To tear them down until there is no shred of heroism left.

Granted, Columbus was far from perfect. Just like the other great men of history who entered the slave trade, unwittingly spread disease, conquered lands that were not their own, and took treasure they were not entitled to, so, too, did he. Some say he might not be the first European to find America. But whether you believe that or not, he was the first to colonize and make these lands known to all of Europe. In essence, he was the first non-native American.


I think of the dangerous voyage my own grandparents made to come to this country. They didn’t speak English, didn’t have a place to stay, no job waiting, yet they crossed an ocean in a ship much like he did, taking a chance that there was someplace better in this world for them to be. Like the settlers that came after him, Columbus crossed the mighty Atlantic in a fleet of three surprisingly small wooden ships, losing one on the way. That took daring, and intelligence, and perseverance that is rare today.

How many people could do that?

I personally have trouble going out of state without GPS, how did this man do this with only the stars to guide him? No maps, no computer, no one who gave him oral directions. Out alone on a rough sea. hoping to see land, commanding a crew who believed they might fall off the edge of the world and might mutiny any moment. He did this a total of four times in the late 1400’s a remarkable 522 years ago. It was equivalent of being the first man on the moon.



Columbus means a lot to me as an American of Italian descent. My culture is riddled with forced stereotypes: Mafia bosses, New Jersey Housewives, loud arrogant members of the Jersey Shore. We’re thought of as pizza chefs and mobsters. Less widely remembered are the incredible contributions people of Italian descent have made — with our hands building the infrastructure of the U.S. — tunnels, roads, and bridges — with our genius sculpting and painting the decorative parts of buildings in every major American city, and with our minds as scientists and leaders.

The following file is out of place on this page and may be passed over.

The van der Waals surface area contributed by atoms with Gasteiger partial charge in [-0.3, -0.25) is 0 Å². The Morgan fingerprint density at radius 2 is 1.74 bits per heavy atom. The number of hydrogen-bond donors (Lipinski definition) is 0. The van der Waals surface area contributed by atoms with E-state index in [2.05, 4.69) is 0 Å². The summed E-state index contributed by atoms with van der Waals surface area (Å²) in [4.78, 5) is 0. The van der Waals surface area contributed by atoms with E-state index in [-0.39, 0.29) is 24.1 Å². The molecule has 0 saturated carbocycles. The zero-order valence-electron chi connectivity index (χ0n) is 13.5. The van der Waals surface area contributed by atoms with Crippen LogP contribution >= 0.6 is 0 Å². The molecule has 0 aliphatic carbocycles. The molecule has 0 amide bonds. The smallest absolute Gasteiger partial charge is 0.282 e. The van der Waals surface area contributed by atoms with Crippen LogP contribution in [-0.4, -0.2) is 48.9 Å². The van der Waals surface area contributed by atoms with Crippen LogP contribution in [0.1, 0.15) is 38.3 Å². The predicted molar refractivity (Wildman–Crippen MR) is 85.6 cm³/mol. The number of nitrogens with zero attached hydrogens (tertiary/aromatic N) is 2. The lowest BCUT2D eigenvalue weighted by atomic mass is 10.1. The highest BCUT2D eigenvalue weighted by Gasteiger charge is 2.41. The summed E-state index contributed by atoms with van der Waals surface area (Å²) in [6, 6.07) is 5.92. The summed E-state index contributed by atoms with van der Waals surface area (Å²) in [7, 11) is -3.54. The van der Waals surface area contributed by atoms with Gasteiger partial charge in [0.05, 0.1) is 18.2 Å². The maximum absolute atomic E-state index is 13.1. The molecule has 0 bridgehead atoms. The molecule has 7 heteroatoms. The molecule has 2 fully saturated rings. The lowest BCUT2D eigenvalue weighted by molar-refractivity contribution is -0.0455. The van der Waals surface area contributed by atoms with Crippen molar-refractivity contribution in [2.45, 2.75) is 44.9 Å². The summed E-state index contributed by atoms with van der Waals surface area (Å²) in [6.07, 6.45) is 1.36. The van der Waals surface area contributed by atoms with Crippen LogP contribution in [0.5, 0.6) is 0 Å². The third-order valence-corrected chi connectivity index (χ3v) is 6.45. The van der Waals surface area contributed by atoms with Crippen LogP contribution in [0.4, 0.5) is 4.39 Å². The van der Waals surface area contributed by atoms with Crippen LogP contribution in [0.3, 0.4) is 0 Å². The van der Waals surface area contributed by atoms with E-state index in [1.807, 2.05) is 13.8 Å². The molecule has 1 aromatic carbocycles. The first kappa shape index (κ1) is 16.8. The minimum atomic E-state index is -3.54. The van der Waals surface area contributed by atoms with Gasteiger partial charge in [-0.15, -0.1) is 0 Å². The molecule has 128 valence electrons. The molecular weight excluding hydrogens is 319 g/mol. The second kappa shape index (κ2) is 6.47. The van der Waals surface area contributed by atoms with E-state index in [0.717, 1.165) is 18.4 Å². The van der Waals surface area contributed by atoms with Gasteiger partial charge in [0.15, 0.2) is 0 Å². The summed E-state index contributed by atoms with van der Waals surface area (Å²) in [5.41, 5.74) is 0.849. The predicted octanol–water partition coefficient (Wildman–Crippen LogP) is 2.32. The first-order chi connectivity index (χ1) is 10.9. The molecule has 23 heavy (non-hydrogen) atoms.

The magnificence of the Capitol dome, scientific inventions like the telephone (only in the U.S. do people not know the true inventor of the telephone is Meucci) are ours. We are doctors, lawyers, and teachers. We carry the culture and refinement of the Romans, Tuscans, and Sicilians in our blood. Places non-Italians love to travel and somehow snobbishly distinguish from the Italians who live in the U.S. We are Supreme Court justices and the guy who carries your mail.

We deserve a hero.

Perhaps that is why I am a thriller writer and love the suspense and romantic suspense genres so much. These stories are at their core about heroes, some unlikely, some highly trained, all imperfect individuals who must summon an extreme level of heroism and courage few, like Columbus, possess.


Isn’t it a shame this is how we celebrated Columbus’ 500th Anniversary?

Seven percent of the U.S. identifies itself as being of Italian descent. There are probably more, but so many of us have been taught to be ashamed and try to hide the fact of our ancestry. Among us there is no unified voice that asks for a month devoted to our history. We deserve that, too.

This month is Hispanic History Month. I have been aghast at how little I know of Hispanic history — of which Columbus is a key figure.  It is right and apt that this Italian American’s birthdate falls in the midst of this particular month. Without the support of Spain, Columbus would not have discovered the Carribean and Latin America. He would not have been Governor of Hispaniola. He is as much a hero for those of Spanish descent as he is for those of Italian.

But let’s not squabble. To me, he is a hero for us all.

Eustress: Help Carey Celebrate JUDGMENT’S Release

Diana Belchase:

Help celebrate Carey Baldwin’s fantastic new release, Judgment, and you might win a wonderful massage!

Originally posted on Kiss and Thrill:

Hi Friends!

popping champagne corkI hope you are all having a wonderful fall! This is a special day for me, and I love celebrating it with you. I’m definitely eustressing today. Have you guys heard this term? I first learned about eustress way back when, in graduate school, but to simplify I’ll just use this definition from Wikipedia –which is right on the money:

“Eustress occurs when the gap between what one has and what one wants is slightly pushed, but not overwhelmed. The goal is not too far out of reach but is still slightly more than one can handle. This fosters challenge and motivation since the goal is in sight. The function of challenge is to motivate a person toward improvement and a goal.”

So Eustress, while uncomfortable, is really a positive thing. The source of my “good stress” today is the release of JUDGMENT, the first book in my…